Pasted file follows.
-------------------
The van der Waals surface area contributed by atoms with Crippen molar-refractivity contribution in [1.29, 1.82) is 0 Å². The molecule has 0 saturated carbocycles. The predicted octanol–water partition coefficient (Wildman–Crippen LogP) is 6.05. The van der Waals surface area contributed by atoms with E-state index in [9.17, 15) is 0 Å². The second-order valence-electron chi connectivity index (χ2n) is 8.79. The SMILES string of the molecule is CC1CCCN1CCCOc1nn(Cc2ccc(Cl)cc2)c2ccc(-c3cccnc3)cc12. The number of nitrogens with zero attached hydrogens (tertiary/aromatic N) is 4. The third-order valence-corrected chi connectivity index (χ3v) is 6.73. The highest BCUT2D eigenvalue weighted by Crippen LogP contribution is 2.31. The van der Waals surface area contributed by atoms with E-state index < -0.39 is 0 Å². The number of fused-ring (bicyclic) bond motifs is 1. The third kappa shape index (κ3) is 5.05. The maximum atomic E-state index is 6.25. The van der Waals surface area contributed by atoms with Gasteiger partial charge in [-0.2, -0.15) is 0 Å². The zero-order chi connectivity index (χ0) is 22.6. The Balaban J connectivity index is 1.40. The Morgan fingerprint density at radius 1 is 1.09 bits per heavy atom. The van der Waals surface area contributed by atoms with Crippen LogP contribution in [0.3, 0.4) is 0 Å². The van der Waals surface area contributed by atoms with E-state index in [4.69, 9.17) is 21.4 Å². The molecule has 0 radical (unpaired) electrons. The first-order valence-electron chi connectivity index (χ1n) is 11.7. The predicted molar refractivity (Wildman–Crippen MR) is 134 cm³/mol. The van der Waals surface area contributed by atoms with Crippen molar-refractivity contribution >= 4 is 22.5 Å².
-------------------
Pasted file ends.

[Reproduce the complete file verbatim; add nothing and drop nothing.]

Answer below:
The van der Waals surface area contributed by atoms with Crippen molar-refractivity contribution in [1.29, 1.82) is 0 Å². The molecule has 0 saturated carbocycles. The predicted octanol–water partition coefficient (Wildman–Crippen LogP) is 6.05. The van der Waals surface area contributed by atoms with E-state index in [9.17, 15) is 0 Å². The second-order valence-electron chi connectivity index (χ2n) is 8.79. The SMILES string of the molecule is CC1CCCN1CCCOc1nn(Cc2ccc(Cl)cc2)c2ccc(-c3cccnc3)cc12. The number of nitrogens with zero attached hydrogens (tertiary/aromatic N) is 4. The third-order valence-corrected chi connectivity index (χ3v) is 6.73. The highest BCUT2D eigenvalue weighted by Crippen LogP contribution is 2.31. The van der Waals surface area contributed by atoms with E-state index < -0.39 is 0 Å². The number of fused-ring (bicyclic) bond motifs is 1. The third kappa shape index (κ3) is 5.05. The maximum atomic E-state index is 6.25. The van der Waals surface area contributed by atoms with Gasteiger partial charge in [-0.2, -0.15) is 0 Å². The zero-order chi connectivity index (χ0) is 22.6. The Balaban J connectivity index is 1.40. The Morgan fingerprint density at radius 1 is 1.09 bits per heavy atom. The van der Waals surface area contributed by atoms with Crippen LogP contribution in [0.3, 0.4) is 0 Å². The van der Waals surface area contributed by atoms with E-state index in [4.69, 9.17) is 21.4 Å². The molecule has 0 radical (unpaired) electrons. The first-order valence-electron chi connectivity index (χ1n) is 11.7. The predicted molar refractivity (Wildman–Crippen MR) is 134 cm³/mol. The van der Waals surface area contributed by atoms with Crippen molar-refractivity contribution >= 4 is 22.5 Å².